A: My best advice for aspiring writers:
- Write what you're passionate about not what's on trend.
- Write what you know, even if it's not a memoir. If you base your stories and your characters on things that are familiar, it will make things easier. Or, at least that, been my experience.
- Develop a thick skin. There will be rejections. Those are only a few people's opinions.
- When someone tries to close a door on you, kick it in. Becoming a published writer isn't easy and taking no for an answer will get you nowhere fast.
- Take writing classes. Feedback from both teachers and your peers is essential.
- Read a lot and often. And read different genres, not jus the one you write.
- Put every good idea down on paper (or on your computer). You never know when it might come in handy.
- Outline. The more you can develop of your story before you write it, the easier it will be.
- Write often. Even if it's not your "work-in-progress" it will get the juices flowing.
- Set realistic goals. Chances are, your first book won't be a NYT bestseller or make you tons of money. But neither would your first job anywhere else!
A: This is probably the question I'm most often asked. I will say that my answer has shifted over time, as I've witnessed great success for some of my colleagues who've decided to self-publish.
Typically, my first query for someone struggling with this dilemma is--what is your purpose for publishing a book? If you're doing it because it's been your lifelong dream to write one book, hold it in your hands,and share it with your family and friends. And that's where it ends. Then, by all means, self-publish. Along those lines, maybe you're an interior designer who has no intention of pursuing a writing career but would like one beautiful coffee table book to display in your store and sell to your clients--then, yes,self-publish.
In turn, if you're looking to launch a career as an author and you don't already have an established platform, I believe traditional publishing is the best route. I like to have a team of people supporting me and doing all the things that they're good at. I'm not an agent. I'm not a copyeditor. I'm not a publicist. And I'm not a distributor. Nor do I have an interest in taking on any of those roles. I want to be able to concentrate my efforts on writing and promoting, while the other professionals do what they do best.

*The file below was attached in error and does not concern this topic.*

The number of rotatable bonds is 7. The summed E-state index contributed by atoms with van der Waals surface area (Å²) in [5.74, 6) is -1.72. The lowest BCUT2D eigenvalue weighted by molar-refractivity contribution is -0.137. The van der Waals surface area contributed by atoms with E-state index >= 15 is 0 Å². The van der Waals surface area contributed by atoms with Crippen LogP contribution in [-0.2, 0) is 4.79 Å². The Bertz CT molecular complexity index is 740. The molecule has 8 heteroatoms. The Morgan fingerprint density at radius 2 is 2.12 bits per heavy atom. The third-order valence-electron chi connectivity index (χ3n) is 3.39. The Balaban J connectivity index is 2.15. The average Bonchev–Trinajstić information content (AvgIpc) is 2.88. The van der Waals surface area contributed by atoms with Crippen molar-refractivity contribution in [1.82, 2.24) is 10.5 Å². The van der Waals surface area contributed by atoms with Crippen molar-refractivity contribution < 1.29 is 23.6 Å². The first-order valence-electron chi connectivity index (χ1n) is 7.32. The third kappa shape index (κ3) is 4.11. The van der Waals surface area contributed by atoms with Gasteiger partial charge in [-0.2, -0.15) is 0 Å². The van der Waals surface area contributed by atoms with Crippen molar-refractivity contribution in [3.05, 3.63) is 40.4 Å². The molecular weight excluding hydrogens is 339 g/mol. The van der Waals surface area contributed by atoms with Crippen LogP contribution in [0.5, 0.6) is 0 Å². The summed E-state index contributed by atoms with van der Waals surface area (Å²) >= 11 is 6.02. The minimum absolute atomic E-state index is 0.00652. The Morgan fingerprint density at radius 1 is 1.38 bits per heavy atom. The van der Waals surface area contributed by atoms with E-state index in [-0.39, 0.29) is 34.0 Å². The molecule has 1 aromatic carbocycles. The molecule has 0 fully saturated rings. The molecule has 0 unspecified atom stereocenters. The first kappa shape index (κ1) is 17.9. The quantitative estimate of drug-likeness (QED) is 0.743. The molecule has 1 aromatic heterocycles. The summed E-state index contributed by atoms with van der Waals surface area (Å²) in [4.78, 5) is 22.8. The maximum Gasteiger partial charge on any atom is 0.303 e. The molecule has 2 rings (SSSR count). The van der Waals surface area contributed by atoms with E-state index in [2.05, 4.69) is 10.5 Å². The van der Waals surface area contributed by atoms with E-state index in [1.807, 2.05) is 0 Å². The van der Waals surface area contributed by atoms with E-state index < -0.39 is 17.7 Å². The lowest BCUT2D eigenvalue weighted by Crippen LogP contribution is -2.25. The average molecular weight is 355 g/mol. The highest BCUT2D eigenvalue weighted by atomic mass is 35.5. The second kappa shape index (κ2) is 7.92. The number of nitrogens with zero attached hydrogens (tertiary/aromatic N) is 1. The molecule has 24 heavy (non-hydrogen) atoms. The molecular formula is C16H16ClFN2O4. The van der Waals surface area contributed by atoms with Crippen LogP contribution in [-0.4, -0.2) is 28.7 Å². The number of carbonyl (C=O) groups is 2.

Also, it's important to note that garnering publicity on your own can be a major uphill battle. So, if you do plan to self-publish, I'd say that hiring a publicist is a must. Hiring a copy editor isn't a bad idea either.
There was a time, certainly, when self-publishing was frowned upon. And I believe still, to this day, you're not officially considered a published author if you only self-publish. But, the stigma that used to be attached to self-publishing has definitely lifted. There are successful traditionally published authors who are switching to self-publishing because it affords them more control over the process. There's something to be said for that!
Overall, I think this kind of decision needs to be made on a case-by-case basis. Examine what your goals are and take it from there.
A: I know it sounds funny, but my answer is write! Write anything. If you're struggling with one project, try to something different just to keep your creative juices flowing. When I'm having trouble finding the words, I usually "force" myself to write one decent paragraph and, once that happens, I'm typically in the groove. That said, if I'm absolutely not feeling it on any given day, I allow myself a break.